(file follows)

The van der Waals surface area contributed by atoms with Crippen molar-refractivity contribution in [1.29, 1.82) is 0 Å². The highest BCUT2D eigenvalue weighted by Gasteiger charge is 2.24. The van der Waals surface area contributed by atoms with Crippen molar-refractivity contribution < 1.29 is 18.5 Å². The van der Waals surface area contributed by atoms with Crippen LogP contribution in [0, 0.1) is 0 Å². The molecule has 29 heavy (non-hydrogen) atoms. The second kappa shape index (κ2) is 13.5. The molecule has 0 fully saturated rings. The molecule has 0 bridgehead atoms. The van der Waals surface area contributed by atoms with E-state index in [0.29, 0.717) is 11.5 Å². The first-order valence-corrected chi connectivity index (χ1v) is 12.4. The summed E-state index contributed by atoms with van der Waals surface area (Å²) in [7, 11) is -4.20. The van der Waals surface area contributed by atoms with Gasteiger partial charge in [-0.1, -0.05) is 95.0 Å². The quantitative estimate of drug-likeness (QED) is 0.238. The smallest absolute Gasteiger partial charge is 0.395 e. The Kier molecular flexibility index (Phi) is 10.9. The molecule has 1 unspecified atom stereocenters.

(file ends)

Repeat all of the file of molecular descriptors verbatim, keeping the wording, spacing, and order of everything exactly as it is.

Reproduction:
The van der Waals surface area contributed by atoms with Crippen molar-refractivity contribution in [1.29, 1.82) is 0 Å². The highest BCUT2D eigenvalue weighted by Gasteiger charge is 2.24. The van der Waals surface area contributed by atoms with Crippen molar-refractivity contribution < 1.29 is 18.5 Å². The van der Waals surface area contributed by atoms with Crippen LogP contribution in [0, 0.1) is 0 Å². The molecule has 29 heavy (non-hydrogen) atoms. The second kappa shape index (κ2) is 13.5. The molecule has 0 fully saturated rings. The molecule has 0 bridgehead atoms. The van der Waals surface area contributed by atoms with E-state index in [0.29, 0.717) is 11.5 Å². The first-order valence-corrected chi connectivity index (χ1v) is 12.4. The summed E-state index contributed by atoms with van der Waals surface area (Å²) in [7, 11) is -4.20. The van der Waals surface area contributed by atoms with Gasteiger partial charge in [-0.1, -0.05) is 95.0 Å². The quantitative estimate of drug-likeness (QED) is 0.238. The smallest absolute Gasteiger partial charge is 0.395 e. The Kier molecular flexibility index (Phi) is 10.9. The molecule has 1 unspecified atom stereocenters.